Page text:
August 27, 2019
One year after an investigating grand jury gave Pennsylvania legislators all the evidence they needed to update laws on child sexual abuse – in fact, Pennsylvania’s groundbreaking work led to reforms in other states, including New Jersey – the response in Harrisburg has been little more than “we’ll get to it.”
The grand jury report identified more than 300 priests as sexual predators and thousands of victims. It spawned investigations by other states’ attorneys general and a probe by the U.S. Department of Justice.
Instead of acting to extend the legal redress of survivors who suffered at the hands of Catholic Church clergy throughout the state, as painstakingly detailed by the Pennsylvania grand jury, state Senate Republican leaders have balked at proposals to set up retroactive “windows,” which would allow long-ago victims to file civil claims in court.
One rationale is that exemptions to create limited windows of liability are unconstitutional – and will require a multi-year effort to amend the state constitution.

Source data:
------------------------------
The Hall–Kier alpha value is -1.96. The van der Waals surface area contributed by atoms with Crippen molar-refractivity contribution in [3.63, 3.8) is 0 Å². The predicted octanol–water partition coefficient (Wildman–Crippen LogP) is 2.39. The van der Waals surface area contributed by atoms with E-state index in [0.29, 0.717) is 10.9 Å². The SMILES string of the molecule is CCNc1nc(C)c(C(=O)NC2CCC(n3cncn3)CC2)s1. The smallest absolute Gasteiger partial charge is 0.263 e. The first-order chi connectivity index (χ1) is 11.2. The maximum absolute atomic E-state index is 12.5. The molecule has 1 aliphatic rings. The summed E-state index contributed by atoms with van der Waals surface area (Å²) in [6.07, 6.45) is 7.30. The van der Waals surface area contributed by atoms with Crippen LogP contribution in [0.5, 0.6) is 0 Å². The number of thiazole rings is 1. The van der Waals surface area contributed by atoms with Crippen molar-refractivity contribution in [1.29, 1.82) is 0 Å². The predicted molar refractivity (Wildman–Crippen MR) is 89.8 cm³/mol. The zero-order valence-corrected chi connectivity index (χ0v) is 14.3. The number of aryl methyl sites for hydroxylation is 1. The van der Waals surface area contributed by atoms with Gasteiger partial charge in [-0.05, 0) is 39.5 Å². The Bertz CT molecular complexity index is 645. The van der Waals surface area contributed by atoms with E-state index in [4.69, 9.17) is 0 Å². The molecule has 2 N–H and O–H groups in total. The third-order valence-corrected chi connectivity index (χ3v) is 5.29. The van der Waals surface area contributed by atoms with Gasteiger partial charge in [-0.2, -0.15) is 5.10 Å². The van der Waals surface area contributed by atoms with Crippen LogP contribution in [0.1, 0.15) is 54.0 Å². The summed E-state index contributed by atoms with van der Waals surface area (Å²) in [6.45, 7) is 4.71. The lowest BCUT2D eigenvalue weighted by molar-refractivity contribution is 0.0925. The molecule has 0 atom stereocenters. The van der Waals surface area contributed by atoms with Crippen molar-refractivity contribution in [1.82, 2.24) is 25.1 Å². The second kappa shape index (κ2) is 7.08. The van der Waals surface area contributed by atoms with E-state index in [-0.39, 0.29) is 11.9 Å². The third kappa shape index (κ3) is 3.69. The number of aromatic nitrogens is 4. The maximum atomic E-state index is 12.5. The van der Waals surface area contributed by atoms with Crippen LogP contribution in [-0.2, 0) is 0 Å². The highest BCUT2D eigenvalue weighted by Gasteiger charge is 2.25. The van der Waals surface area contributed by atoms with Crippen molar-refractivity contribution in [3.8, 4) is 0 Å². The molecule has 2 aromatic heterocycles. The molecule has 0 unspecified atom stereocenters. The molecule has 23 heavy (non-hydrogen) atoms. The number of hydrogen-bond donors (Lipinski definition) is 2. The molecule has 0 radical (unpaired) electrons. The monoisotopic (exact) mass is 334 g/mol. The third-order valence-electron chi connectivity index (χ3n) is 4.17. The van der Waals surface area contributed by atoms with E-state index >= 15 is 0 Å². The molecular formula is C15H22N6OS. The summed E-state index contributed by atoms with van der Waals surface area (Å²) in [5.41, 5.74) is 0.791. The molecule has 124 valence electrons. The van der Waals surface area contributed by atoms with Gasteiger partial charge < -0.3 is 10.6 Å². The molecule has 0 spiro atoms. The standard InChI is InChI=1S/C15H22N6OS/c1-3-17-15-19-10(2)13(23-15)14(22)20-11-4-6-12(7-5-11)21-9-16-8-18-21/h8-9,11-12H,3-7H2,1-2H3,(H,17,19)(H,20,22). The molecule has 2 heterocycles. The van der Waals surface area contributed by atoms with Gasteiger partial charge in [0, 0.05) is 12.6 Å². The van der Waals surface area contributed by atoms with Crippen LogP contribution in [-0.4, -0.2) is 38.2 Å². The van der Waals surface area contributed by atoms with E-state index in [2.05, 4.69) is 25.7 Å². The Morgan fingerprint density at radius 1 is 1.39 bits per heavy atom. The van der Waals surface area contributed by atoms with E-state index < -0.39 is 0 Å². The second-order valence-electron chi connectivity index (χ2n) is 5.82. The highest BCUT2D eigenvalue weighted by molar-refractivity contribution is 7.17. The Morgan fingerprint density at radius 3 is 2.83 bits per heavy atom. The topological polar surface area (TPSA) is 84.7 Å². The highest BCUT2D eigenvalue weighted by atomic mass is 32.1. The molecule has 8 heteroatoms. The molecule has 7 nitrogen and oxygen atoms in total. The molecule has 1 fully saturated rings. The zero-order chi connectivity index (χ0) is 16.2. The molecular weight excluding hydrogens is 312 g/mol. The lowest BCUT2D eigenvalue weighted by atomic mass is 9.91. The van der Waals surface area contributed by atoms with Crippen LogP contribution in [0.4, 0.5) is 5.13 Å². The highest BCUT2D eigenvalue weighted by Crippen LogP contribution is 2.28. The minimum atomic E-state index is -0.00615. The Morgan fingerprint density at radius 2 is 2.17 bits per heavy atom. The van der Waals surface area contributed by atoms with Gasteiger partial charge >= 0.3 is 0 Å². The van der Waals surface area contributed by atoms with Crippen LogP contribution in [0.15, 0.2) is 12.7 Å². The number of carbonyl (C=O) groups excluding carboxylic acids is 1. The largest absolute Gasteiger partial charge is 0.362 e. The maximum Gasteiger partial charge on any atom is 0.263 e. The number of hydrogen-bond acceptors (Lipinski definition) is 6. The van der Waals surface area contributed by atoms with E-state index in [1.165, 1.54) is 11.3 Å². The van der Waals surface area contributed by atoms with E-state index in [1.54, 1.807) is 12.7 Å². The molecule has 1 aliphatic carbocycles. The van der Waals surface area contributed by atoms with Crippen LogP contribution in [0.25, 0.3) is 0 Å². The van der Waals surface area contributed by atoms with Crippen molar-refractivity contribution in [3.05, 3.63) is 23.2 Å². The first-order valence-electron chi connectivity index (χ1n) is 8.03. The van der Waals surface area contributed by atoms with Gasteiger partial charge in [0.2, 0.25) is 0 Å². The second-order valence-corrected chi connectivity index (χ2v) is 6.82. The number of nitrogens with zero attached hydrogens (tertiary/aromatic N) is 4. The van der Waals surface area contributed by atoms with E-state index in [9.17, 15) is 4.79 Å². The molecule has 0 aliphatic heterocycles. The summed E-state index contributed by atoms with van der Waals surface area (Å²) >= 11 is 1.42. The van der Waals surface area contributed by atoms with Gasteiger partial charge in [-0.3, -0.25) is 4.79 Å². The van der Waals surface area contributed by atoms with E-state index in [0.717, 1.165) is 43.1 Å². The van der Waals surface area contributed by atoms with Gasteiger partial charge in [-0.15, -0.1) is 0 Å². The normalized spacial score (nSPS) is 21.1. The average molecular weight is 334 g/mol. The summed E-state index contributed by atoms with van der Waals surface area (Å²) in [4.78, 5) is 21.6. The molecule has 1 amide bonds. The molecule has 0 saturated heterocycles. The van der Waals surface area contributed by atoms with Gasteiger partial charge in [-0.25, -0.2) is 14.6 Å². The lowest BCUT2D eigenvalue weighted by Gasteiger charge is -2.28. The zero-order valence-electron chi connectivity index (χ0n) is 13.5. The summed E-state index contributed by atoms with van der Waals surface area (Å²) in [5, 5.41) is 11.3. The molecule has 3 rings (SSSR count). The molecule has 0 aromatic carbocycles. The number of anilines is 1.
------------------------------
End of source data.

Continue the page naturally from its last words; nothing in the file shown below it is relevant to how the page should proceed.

The state House didn’t seem to have the same problem when it passed a reform package and sent it to the Senate, where it has lingered. Under the existing law, victims must file criminal cases by age 50 and civil cases by age 30.
Another rationale cited by GOP leaders, including Senate President Pro Tempore Joe Scarnati, is that Catholic dioceses in Pennsylvania are reviewing claims by abuse victims and making payouts, a process that is private and unpublicized. While that avenue may be working for some victims, including those who’d rather not go to court, it doesn’t allow for the disinfecting effect and documentation of open court action. More critically, it denies due process – or what should be a latent due process, in a civilized world – to people whose innocence was stolen at a tender age and have endured decades of suffering and wondering.
Some of them are in their 70s and 80s.
We were reminded last week that it is not just the Catholic Church and other religious institutions that have overlooked sexual crimes against children, putting up walls of denial or silence.
In a lawsuit filed in Philadelphia against the Boys Scouts of America, a 57-year-old former Scout claims he was sexually assaulted many times by an assistant scoutmaster in the 1970s. That suit might be the beginning of a wave of litigation, based on allegations raised by about
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